Sit back and get an oil drum of popcorn ready. While waiting for next week's second act in this courtroom drama, you should grab a copy of our red-hot premium report on Apple. That deep analysis of Cupertino's business will keep you informed and entertained for hours, and then you even get a year's worth of timely updates as Apple makes market-moving news. Get started now.

Fool contributor Anders Bylund owns shares in Google but holds no other position in any of the companies mentioned. He also owns a Galaxy handset and might be just as biased as any iPhone-toting Apple fan. Check out Anders' holdings and bio, or follow him on Twitter and Google+. The Motley Fool owns shares of Oracle, Google, and Apple and has sold shares of Sony short. Motley Fool newsletter services have recommended buying shares of Google and Apple and creating a bull call spread position in Apple. We Fools don't all hold the same opinion, but we all believe that considering a diverse range of insights makes us better investors. Try any of our Foolish newsletter services free for 30 days. The Motley Fool has a disclosure policy.

Read/Post Comments (5) | Recommend This Article (4)

Comments from our Foolish Readers

Help us keep this a respectfully Foolish area! This is a place for our readers to discuss, debate, and learn more about the Foolish investing topic you read about above. Help us keep it clean and safe. If you believe a comment is abusive or otherwise violates our Fool's Rules, please report it via the Report this Comment Report this Comment icon found on every comment.

  • Report this Comment On August 05, 2012, at 8:30 AM, jafutral wrote:

    Your reductionist description of Apple's claim is a huge over simplification. That Samsung was and is trying to capitalize on Apple's success (just as they have countless times before with other companies' products) is obvious. Good for Apple for being the company to finally call them on it.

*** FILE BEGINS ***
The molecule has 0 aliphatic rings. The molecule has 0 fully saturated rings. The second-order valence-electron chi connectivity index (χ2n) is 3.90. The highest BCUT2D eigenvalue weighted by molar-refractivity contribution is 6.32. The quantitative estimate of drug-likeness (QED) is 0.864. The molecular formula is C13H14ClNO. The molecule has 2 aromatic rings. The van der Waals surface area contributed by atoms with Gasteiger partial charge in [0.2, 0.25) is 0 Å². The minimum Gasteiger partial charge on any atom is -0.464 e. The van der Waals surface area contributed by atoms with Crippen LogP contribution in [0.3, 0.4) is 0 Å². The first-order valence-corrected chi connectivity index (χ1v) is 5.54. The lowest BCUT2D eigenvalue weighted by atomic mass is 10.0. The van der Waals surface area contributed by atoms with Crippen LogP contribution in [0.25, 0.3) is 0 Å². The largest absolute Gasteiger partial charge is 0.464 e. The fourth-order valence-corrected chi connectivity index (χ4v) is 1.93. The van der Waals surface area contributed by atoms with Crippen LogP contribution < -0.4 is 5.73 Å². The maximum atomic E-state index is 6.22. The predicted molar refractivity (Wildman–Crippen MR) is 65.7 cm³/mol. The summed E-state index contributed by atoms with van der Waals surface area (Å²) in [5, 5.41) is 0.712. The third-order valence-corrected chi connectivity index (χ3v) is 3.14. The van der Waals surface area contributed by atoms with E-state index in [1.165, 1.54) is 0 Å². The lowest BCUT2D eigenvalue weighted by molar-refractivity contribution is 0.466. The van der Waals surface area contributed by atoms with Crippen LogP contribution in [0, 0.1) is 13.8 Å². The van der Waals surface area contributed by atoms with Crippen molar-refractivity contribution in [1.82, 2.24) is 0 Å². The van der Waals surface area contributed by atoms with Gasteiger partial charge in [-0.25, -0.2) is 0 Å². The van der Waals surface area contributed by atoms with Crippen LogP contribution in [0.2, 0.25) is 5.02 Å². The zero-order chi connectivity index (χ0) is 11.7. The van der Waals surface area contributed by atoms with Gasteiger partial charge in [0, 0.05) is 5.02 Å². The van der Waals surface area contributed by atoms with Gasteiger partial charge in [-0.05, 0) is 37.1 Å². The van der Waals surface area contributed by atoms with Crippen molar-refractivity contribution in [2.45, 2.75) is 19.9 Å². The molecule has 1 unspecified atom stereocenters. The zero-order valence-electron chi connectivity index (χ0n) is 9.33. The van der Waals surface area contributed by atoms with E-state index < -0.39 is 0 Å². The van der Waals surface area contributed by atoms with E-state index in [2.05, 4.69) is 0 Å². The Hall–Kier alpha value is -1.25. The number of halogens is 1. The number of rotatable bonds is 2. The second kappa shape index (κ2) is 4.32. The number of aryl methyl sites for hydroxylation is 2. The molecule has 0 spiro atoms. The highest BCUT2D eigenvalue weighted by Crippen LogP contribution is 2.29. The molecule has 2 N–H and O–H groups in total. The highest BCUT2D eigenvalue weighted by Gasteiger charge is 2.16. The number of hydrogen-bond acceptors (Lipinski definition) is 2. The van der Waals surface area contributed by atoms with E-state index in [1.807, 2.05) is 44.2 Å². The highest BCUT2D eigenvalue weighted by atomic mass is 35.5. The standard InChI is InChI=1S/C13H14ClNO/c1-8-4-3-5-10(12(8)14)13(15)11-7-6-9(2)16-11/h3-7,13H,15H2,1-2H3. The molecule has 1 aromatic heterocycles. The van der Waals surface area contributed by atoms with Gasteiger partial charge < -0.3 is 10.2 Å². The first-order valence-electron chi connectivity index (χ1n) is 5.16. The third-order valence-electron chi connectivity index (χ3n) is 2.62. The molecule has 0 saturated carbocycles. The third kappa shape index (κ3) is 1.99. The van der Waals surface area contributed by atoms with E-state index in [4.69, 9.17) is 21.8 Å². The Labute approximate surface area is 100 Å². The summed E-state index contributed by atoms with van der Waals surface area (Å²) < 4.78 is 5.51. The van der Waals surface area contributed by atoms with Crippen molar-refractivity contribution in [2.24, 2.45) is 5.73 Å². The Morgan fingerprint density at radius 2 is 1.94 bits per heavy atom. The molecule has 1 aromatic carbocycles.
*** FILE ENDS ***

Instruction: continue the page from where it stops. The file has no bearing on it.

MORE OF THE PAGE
I wouldn't expect more fantastic devices for consumers to enjoy. What is the point if a company allowed to undermine and dilute another company's efforts? This kind of behaviour is never in a shareholder's interest.


  • Report this Comment On August 05, 2012, at 9:31 AM, H3D wrote:

    " On the other hand, Apple can't claim a quick and easy total victory from Samsung's procedural gaffes."

    Come on, trying to get disallowed "evidence" to the jury via the press, is not a procedural gaffe. It's a serious contempt if court. Samsung were very lucky not to be hammered for this (so sar, the judge has explicitly reserved the right to do so later).

  • Report this Comment On August 05, 2012, at 12:00 PM, artlaz wrote:

    What an over-simplification. It's the touch screen patents that are key to this case. If Apple wins on those alone, future Android phones will lose a lot of their appeal - a huge win for Apple.

  • Report this Comment On August 06, 2012, at 7:12 AM, melegross wrote:

    Apple actually does license a number of Samsung's patents. Most of them because Samsung makes the parts the patents are for, and Apple buys those parts. The fight over the other Samsung patents revolves around the FRAND patents. And those are not being fairly priced to Apple. Samsung is under investigation (along with Motorola) in the EU, and an investigation is being studied here as well over both companies use of FRAND.

  • Report this Comment On August 06, 2012, at 7:24 AM, TMFZahrim wrote:

    @melegross, what I'd love to see happen in this case is both Apple and Samsung being forced to abandon their extreme posturing and simply publish the rates they charge to other companies. If Sammy really is asking Apple for rates far above what, oh, Nokia or RIM would pay for the same FRAND rights, there's a problem. If Apple expects to pay much less than others (volume discount?) there's another problem.

    Print a price list like your local McDonald's or Starbucks and make everyone pay the same price for the same IP product. There's "fair and reasonable" for you. Allowing companies to hide their FRAND rates makes no sense. And therein lies the rub of this whole farce.